Irish Prime Minister Micheal Martin on Sunday said a new British law to change part of a Brexit agreement to try to facilitate trade with Northern Ireland was “the worst kind of one-sidedness” and called on the government to resume discussions.
The European Commission launched two new legal actions against Britain this month after London published plans to ignore some post-Brexit rules in the so-called Northern Ireland protocol governing trade with the British province.
London has suggested that some checks on goods from the rest of the UK arriving in Northern Ireland be scrapped, challenging the role of the European Court of Justice in ruling on parts of the post-Brexit agreement on which the EU and Britain agreed.
The new legislation has yet to be approved by parliament, a process that could take some time.
“This is not acceptable, it represents one-sidedness of the worst kind,” Martin told the BBC.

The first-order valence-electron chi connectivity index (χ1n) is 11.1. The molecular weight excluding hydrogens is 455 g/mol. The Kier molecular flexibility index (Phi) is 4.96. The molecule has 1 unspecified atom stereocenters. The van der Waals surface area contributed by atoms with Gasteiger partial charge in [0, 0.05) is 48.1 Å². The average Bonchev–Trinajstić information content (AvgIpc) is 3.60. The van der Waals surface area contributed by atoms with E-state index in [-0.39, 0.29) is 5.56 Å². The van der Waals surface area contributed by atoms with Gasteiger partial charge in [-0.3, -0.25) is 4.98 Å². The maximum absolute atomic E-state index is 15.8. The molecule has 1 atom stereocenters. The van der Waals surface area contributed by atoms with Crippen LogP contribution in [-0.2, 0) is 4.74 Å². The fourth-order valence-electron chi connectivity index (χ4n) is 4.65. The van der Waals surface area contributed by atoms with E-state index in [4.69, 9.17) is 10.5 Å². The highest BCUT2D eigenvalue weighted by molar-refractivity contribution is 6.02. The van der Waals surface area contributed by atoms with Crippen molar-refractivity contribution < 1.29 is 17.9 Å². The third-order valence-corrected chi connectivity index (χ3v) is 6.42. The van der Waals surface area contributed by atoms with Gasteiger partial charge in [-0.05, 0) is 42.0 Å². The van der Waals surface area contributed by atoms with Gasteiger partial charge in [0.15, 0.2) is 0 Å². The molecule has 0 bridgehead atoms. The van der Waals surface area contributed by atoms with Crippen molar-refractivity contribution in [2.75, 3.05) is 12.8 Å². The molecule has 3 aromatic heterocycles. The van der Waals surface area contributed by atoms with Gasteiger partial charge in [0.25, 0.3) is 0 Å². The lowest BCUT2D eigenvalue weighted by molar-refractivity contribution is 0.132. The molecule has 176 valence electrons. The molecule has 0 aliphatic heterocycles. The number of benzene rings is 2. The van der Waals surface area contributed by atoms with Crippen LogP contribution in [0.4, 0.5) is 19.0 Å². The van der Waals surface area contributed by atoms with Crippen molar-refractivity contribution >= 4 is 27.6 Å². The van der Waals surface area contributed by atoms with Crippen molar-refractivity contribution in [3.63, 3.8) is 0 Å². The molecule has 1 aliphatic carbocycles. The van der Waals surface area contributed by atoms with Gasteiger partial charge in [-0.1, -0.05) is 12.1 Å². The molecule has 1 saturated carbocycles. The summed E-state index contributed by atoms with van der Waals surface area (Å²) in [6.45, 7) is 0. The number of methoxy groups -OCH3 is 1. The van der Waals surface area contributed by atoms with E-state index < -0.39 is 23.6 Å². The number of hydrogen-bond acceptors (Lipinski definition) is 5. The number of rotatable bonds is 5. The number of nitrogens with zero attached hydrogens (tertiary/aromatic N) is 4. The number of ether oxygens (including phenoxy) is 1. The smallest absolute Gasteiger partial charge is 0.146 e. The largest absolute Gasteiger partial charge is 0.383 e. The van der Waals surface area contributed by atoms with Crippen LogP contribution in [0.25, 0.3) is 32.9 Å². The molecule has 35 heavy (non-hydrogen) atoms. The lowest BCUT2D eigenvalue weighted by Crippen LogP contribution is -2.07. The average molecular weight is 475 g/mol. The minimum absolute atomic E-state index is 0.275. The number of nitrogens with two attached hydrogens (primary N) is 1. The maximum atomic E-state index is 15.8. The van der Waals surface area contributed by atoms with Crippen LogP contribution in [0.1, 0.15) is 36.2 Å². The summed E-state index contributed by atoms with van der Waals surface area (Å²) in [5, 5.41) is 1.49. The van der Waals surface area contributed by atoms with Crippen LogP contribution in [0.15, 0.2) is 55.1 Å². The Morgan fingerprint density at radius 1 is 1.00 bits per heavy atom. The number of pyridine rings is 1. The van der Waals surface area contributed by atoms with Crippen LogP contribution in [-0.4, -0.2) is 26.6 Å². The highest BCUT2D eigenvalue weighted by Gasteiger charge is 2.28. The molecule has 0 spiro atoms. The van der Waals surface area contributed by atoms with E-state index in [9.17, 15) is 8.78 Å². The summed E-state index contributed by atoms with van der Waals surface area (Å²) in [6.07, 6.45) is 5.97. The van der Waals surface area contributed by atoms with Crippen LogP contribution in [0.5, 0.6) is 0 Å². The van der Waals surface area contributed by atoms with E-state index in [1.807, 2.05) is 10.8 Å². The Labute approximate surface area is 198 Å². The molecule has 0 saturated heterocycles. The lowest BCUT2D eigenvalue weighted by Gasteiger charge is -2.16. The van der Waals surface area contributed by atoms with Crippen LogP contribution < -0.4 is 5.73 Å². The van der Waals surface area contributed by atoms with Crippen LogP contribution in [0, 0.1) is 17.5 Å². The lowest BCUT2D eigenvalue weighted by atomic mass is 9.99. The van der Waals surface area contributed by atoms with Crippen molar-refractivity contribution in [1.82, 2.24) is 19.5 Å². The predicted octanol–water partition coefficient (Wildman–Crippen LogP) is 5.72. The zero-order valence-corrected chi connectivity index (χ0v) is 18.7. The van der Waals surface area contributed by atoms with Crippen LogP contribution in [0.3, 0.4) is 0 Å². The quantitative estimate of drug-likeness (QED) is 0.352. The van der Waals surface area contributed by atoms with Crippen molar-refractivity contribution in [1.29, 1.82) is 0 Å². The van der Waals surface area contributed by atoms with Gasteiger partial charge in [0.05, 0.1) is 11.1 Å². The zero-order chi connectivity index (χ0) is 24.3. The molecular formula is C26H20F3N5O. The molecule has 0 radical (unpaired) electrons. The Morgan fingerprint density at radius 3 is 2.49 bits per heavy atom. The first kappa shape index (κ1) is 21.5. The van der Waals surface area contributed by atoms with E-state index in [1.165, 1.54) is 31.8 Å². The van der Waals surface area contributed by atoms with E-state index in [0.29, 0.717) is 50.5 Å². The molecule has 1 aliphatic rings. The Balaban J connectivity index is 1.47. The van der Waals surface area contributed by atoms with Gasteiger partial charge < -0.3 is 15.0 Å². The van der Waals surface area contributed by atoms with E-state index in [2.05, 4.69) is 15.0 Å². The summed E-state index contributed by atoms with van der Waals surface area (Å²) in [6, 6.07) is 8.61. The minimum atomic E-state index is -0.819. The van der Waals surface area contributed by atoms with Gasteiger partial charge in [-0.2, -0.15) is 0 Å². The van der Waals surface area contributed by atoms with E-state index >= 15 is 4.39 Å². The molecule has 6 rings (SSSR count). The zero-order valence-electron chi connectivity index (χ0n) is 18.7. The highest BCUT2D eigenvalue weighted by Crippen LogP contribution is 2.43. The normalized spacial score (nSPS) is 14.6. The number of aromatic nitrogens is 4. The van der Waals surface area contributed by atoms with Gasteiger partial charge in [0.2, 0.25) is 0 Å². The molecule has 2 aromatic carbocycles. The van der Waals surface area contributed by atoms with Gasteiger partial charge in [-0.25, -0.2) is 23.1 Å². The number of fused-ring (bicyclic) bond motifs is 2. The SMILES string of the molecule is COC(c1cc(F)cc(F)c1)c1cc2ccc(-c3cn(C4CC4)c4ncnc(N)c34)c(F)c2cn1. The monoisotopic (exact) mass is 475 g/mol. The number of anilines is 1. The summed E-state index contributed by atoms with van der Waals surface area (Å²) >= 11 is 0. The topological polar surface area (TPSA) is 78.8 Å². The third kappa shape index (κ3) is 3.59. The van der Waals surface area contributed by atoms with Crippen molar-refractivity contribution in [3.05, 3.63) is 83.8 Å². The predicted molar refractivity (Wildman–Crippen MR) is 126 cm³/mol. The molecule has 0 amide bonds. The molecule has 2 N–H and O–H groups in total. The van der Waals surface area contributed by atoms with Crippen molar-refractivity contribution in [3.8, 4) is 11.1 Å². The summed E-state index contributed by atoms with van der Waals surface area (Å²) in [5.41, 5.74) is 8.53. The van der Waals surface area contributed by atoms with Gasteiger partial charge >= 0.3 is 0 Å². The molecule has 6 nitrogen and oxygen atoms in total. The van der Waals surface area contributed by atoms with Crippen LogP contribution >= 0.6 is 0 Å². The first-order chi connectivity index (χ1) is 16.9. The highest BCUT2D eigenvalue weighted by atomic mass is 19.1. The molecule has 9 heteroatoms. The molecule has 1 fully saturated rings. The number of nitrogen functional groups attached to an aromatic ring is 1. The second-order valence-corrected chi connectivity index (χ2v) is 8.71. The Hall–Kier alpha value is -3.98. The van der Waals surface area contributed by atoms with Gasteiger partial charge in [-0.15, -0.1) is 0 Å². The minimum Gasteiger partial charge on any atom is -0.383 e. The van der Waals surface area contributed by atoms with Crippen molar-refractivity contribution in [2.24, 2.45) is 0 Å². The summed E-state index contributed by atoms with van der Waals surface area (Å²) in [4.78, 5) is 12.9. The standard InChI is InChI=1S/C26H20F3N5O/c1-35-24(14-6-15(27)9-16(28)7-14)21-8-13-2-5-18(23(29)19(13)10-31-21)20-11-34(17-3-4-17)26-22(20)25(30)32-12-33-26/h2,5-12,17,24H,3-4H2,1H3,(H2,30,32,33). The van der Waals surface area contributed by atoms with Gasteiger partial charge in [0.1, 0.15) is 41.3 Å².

“We fully accept that there are legitimate issues surrounding the operation of the Protocol and we believe that with serious ongoing negotiations between the European Union and the Government of the United Kingdom, these issues can be resolved.”
He said the legislation, which according to London is needed to restore a power-sharing administration in Northern Ireland, would damage the province’s economy by introducing a dual regulatory regime that could increase costs for businesses.
“If this bill is passed, I think we are in a very serious situation,” he said. “What needs to happen now is really substantial negotiations between the British Government and the European Union.”
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